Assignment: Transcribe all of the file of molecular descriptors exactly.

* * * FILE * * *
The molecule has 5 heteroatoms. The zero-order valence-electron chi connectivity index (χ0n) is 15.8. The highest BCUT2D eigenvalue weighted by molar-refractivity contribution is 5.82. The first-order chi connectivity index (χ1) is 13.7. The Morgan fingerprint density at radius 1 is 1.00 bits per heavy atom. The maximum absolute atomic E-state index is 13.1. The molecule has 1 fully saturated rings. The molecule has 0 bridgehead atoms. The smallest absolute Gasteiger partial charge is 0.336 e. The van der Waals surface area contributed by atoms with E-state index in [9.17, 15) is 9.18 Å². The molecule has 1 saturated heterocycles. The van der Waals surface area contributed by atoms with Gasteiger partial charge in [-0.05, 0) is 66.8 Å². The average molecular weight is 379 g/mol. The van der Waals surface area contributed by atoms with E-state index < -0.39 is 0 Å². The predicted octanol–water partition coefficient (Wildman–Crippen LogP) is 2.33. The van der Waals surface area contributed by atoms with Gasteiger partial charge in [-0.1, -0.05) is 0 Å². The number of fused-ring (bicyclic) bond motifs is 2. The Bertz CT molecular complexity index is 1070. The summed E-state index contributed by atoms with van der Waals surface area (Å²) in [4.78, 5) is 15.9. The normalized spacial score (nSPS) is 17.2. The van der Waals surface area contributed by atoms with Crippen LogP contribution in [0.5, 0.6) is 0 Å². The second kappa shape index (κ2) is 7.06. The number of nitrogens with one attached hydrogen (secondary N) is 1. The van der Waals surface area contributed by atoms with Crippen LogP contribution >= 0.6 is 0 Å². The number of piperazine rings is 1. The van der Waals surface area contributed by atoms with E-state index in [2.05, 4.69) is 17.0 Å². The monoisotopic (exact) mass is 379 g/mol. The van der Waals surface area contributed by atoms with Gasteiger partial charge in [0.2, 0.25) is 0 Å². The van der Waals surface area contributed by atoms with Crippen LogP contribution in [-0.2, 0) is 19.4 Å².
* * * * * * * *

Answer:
The molecule has 5 heteroatoms. The zero-order valence-electron chi connectivity index (χ0n) is 15.8. The highest BCUT2D eigenvalue weighted by molar-refractivity contribution is 5.82. The first-order chi connectivity index (χ1) is 13.7. The Morgan fingerprint density at radius 1 is 1.00 bits per heavy atom. The maximum absolute atomic E-state index is 13.1. The molecule has 1 fully saturated rings. The molecule has 0 bridgehead atoms. The smallest absolute Gasteiger partial charge is 0.336 e. The van der Waals surface area contributed by atoms with E-state index in [9.17, 15) is 9.18 Å². The molecule has 1 saturated heterocycles. The van der Waals surface area contributed by atoms with Gasteiger partial charge in [-0.05, 0) is 66.8 Å². The average molecular weight is 379 g/mol. The van der Waals surface area contributed by atoms with E-state index < -0.39 is 0 Å². The predicted octanol–water partition coefficient (Wildman–Crippen LogP) is 2.33. The van der Waals surface area contributed by atoms with Gasteiger partial charge in [-0.1, -0.05) is 0 Å². The number of fused-ring (bicyclic) bond motifs is 2. The Bertz CT molecular complexity index is 1070. The summed E-state index contributed by atoms with van der Waals surface area (Å²) in [4.78, 5) is 15.9. The normalized spacial score (nSPS) is 17.2. The van der Waals surface area contributed by atoms with Crippen LogP contribution in [0.5, 0.6) is 0 Å². The second kappa shape index (κ2) is 7.06. The number of nitrogens with one attached hydrogen (secondary N) is 1. The van der Waals surface area contributed by atoms with Crippen LogP contribution >= 0.6 is 0 Å². The number of piperazine rings is 1. The van der Waals surface area contributed by atoms with E-state index in [2.05, 4.69) is 17.0 Å². The monoisotopic (exact) mass is 379 g/mol. The van der Waals surface area contributed by atoms with Gasteiger partial charge in [0.2, 0.25) is 0 Å². The van der Waals surface area contributed by atoms with Crippen LogP contribution in [-0.2, 0) is 19.4 Å².